Fairy tales of e-mobility: Once upon a time...there was an electric car with a short range
Munich, 27 April 2020
As an experienced expert in the field of intelligent charging and energy solutions, The Mobility House has set itself the goal of taking a closer look at widespread fairy tales surrounding e-mobility and questioning them. The following article takes a closer look at the ranges of electric vehicles.
An overview of all fairy tales can be found here.
Once upon a time...there was an electric car with a short range!
Friends in the other part of the country, parents in the hometown, holidays abroad: sometimes you must really unwind kilometers to reach your destination. Since several providers such as Ionity, Innogy, EnBW, Fastned or Tesla have set up countless attractive fast-charging locations with their supercharger network along the motorways and highways, long distances are no longer a problem with the electric car.
Today's e-car models leave fear of short range behind
The usual daily distances are easily covered by electric cars anyway: Even the small E-Smart manages more than 150 kilometers before it must be plugged in again. Other small electric cars such as the almost identical in construction VW Group trio VW eUp, Seat Mii electric and Skoda Citigo-e cover 260 kilometers. Compact class models such as the popular BMW i3, Nissan Leaf and Renault Zoe or the new Opel Corsa-e, Peugeot e-208 and VW ID.3 can travel a good 300 to 400 kilometers on one battery charge. For limousines and SUVs from the middle class upwards, 400 to 500 kilometers are the norm.
Since September 1, 2017, such ranges have been reported using the WLTP (Worldwide Harmonized Light-Duty Vehicles Test Procedure) measurement method and the New European Driving Cycle (NEDC) introduced in 1992 has been replaced. The aim of this change was to achieve a more realistic measurement. There is no general answer to the extent to which this has been achieved. This is because, as with gasoline cars, factors such as weather conditions, outside temperature or topography play a role and influence the range alongside individual driving behavior. Particularly in colder seasons, electric car drivers should therefore anticipate losses in terms of battery endurance. These losses amount to approximately between 10 and 30 percent.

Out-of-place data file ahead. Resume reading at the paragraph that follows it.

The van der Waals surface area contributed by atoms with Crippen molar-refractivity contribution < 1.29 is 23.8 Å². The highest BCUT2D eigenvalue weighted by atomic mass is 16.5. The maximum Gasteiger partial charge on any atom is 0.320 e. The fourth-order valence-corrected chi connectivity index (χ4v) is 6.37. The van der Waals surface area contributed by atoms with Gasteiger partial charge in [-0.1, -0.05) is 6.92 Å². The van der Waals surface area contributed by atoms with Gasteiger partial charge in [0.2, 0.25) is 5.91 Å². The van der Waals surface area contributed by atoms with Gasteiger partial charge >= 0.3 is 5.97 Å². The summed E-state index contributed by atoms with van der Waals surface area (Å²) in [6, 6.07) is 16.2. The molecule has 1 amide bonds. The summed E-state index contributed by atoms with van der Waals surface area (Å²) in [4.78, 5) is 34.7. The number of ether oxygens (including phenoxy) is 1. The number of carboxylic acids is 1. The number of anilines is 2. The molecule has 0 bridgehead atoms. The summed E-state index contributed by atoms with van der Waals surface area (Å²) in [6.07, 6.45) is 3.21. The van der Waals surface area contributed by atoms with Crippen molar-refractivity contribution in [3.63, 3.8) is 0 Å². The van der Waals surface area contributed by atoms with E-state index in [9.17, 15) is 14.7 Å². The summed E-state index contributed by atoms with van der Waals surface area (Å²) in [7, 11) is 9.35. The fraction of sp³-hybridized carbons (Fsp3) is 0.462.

Commuters travel less than 50 km a day on average
Irrespective of this, however, it can be concluded that electric cars have a range that is absolutely suitable for everyday use when compared with the driving profile of an average German car: on average, a classic commuter car covers 30 kilometers in two trips every day. Almost two thirds (64 percent) of the car journeys in everyday traffic are even shorter than ten kilometers, 95 percent are shorter than 50 kilometers. Even for the E-Smart this does not pose a problem, even if a generous fifth of the range loss is considered for the cold winter months. Small cars such as the VW trio would only need to be plugged in once a week for an average commuter.
Different charging times
However, if you want to drive a long-distance electric car with a high comfort factor, you should pay attention to a few things during the purchase: Because not every electric car can charge up at the same rate. Some models, especially older ones, can achieve a maximum of 50 kW. The latest generation of electric models that are currently coming onto the market, as well as the Tesla models that have always been trimmed for long-distance capability, are better equipped for short charging times with charging capacities of well over 100 kW - and sometimes considerably more. Within just 30 minutes, these electric cars recharge energy for more than 250 kilometers on a highway. High Power Chargers, also known as Ultrasonic Fast Chargers, even have a charging capacity of up to 350 kW. At such a charging station, electric cars that can use the full power can even recharge the battery in only three to four minutes for a range of up to 100 km.
The size of the battery and driving style also play a role on long journeys. Rule of thumb: vehicles with a battery size of 40 kWh or more are generally considered suitable for long journeys. This capacity is easily enough for a good 200 kilometers of highway - as long as you are in no hurry and do not rush along the left lane with full speed.
Here is another thought: Drivers and passengers also have a limited range. When the energy to sit and be still runs out or nature calls, a break is due. The ADAC recommends interrupting longer journeys for at least 20 minutes every 200 kilometers or every two hours at the latest. That is enough time to stretch your legs, get a small snack and drink - and a generous amount of time to recharge the electric vehicle.